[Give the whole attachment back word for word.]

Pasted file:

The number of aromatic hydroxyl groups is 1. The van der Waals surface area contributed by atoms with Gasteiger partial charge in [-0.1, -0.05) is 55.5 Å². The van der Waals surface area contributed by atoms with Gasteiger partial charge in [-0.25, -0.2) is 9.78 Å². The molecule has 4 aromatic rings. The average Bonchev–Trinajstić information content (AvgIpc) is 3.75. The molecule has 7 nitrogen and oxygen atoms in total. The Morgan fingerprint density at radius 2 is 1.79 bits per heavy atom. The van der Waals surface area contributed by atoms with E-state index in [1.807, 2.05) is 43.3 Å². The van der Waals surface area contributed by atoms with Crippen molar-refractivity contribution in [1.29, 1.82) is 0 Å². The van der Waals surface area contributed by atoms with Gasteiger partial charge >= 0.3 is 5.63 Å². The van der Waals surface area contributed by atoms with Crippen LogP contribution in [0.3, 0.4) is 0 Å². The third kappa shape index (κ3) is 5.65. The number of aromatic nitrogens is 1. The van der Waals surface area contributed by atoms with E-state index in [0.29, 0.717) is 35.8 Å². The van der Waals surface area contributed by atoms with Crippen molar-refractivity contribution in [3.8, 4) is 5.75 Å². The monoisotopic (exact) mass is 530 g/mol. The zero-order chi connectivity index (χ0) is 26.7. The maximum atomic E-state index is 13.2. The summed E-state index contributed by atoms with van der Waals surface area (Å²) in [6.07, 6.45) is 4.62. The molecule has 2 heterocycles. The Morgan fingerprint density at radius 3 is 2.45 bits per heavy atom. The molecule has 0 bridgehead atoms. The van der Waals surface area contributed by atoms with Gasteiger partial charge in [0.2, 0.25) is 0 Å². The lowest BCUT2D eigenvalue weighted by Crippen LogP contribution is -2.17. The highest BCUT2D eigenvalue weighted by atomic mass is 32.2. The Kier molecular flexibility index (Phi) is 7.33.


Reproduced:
The number of aromatic hydroxyl groups is 1. The van der Waals surface area contributed by atoms with Gasteiger partial charge in [-0.1, -0.05) is 55.5 Å². The van der Waals surface area contributed by atoms with Gasteiger partial charge in [-0.25, -0.2) is 9.78 Å². The molecule has 4 aromatic rings. The average Bonchev–Trinajstić information content (AvgIpc) is 3.75. The molecule has 7 nitrogen and oxygen atoms in total. The Morgan fingerprint density at radius 2 is 1.79 bits per heavy atom. The van der Waals surface area contributed by atoms with E-state index in [1.807, 2.05) is 43.3 Å². The van der Waals surface area contributed by atoms with Crippen molar-refractivity contribution in [1.29, 1.82) is 0 Å². The van der Waals surface area contributed by atoms with Gasteiger partial charge >= 0.3 is 5.63 Å². The van der Waals surface area contributed by atoms with Crippen LogP contribution in [0.3, 0.4) is 0 Å². The third kappa shape index (κ3) is 5.65. The number of aromatic nitrogens is 1. The van der Waals surface area contributed by atoms with E-state index in [0.29, 0.717) is 35.8 Å². The van der Waals surface area contributed by atoms with Crippen molar-refractivity contribution in [3.8, 4) is 5.75 Å². The monoisotopic (exact) mass is 530 g/mol. The zero-order chi connectivity index (χ0) is 26.7. The maximum atomic E-state index is 13.2. The summed E-state index contributed by atoms with van der Waals surface area (Å²) in [6.07, 6.45) is 4.62. The molecule has 2 heterocycles. The Morgan fingerprint density at radius 3 is 2.45 bits per heavy atom. The molecule has 0 bridgehead atoms. The van der Waals surface area contributed by atoms with Gasteiger partial charge in [0.2, 0.25) is 0 Å². The lowest BCUT2D eigenvalue weighted by Crippen LogP contribution is -2.17. The highest BCUT2D eigenvalue weighted by atomic mass is 32.2. The Kier molecular flexibility index (Phi) is 7.33.